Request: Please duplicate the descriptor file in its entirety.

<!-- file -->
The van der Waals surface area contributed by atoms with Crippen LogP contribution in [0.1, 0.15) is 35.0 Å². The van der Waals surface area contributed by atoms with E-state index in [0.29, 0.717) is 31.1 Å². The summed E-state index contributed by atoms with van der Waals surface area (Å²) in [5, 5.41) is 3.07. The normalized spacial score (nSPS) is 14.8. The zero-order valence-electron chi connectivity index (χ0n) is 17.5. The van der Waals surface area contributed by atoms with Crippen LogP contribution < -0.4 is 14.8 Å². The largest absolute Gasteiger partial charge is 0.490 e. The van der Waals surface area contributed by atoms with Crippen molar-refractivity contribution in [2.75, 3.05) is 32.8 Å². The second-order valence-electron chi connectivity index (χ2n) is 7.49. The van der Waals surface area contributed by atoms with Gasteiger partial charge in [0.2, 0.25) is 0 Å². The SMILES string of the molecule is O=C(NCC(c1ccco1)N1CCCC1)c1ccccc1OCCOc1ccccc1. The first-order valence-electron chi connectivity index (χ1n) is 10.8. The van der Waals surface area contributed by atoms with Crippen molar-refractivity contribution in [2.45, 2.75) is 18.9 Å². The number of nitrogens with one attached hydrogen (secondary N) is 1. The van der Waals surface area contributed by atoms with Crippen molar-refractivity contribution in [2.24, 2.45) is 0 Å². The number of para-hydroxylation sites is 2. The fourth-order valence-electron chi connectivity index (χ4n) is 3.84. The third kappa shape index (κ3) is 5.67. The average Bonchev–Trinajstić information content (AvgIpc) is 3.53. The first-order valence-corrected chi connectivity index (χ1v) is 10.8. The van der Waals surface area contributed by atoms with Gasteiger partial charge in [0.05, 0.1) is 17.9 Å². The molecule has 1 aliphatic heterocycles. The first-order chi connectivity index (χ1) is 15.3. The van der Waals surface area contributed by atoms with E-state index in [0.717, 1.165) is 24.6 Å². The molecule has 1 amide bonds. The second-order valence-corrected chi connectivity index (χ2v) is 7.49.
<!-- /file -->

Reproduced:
The van der Waals surface area contributed by atoms with Crippen LogP contribution in [0.1, 0.15) is 35.0 Å². The van der Waals surface area contributed by atoms with E-state index in [0.29, 0.717) is 31.1 Å². The summed E-state index contributed by atoms with van der Waals surface area (Å²) in [5, 5.41) is 3.07. The normalized spacial score (nSPS) is 14.8. The zero-order valence-electron chi connectivity index (χ0n) is 17.5. The van der Waals surface area contributed by atoms with Crippen LogP contribution < -0.4 is 14.8 Å². The largest absolute Gasteiger partial charge is 0.490 e. The van der Waals surface area contributed by atoms with Crippen molar-refractivity contribution in [2.75, 3.05) is 32.8 Å². The second-order valence-electron chi connectivity index (χ2n) is 7.49. The van der Waals surface area contributed by atoms with Gasteiger partial charge in [0.2, 0.25) is 0 Å². The SMILES string of the molecule is O=C(NCC(c1ccco1)N1CCCC1)c1ccccc1OCCOc1ccccc1. The first-order valence-electron chi connectivity index (χ1n) is 10.8. The van der Waals surface area contributed by atoms with Crippen molar-refractivity contribution in [2.45, 2.75) is 18.9 Å². The number of nitrogens with one attached hydrogen (secondary N) is 1. The van der Waals surface area contributed by atoms with Crippen molar-refractivity contribution in [2.24, 2.45) is 0 Å². The number of para-hydroxylation sites is 2. The fourth-order valence-electron chi connectivity index (χ4n) is 3.84. The third kappa shape index (κ3) is 5.67. The average Bonchev–Trinajstić information content (AvgIpc) is 3.53. The first-order valence-corrected chi connectivity index (χ1v) is 10.8. The van der Waals surface area contributed by atoms with Gasteiger partial charge in [0.05, 0.1) is 17.9 Å². The molecule has 1 aliphatic heterocycles. The first-order chi connectivity index (χ1) is 15.3. The van der Waals surface area contributed by atoms with E-state index in [0.717, 1.165) is 24.6 Å². The molecule has 1 amide bonds. The second-order valence-corrected chi connectivity index (χ2v) is 7.49.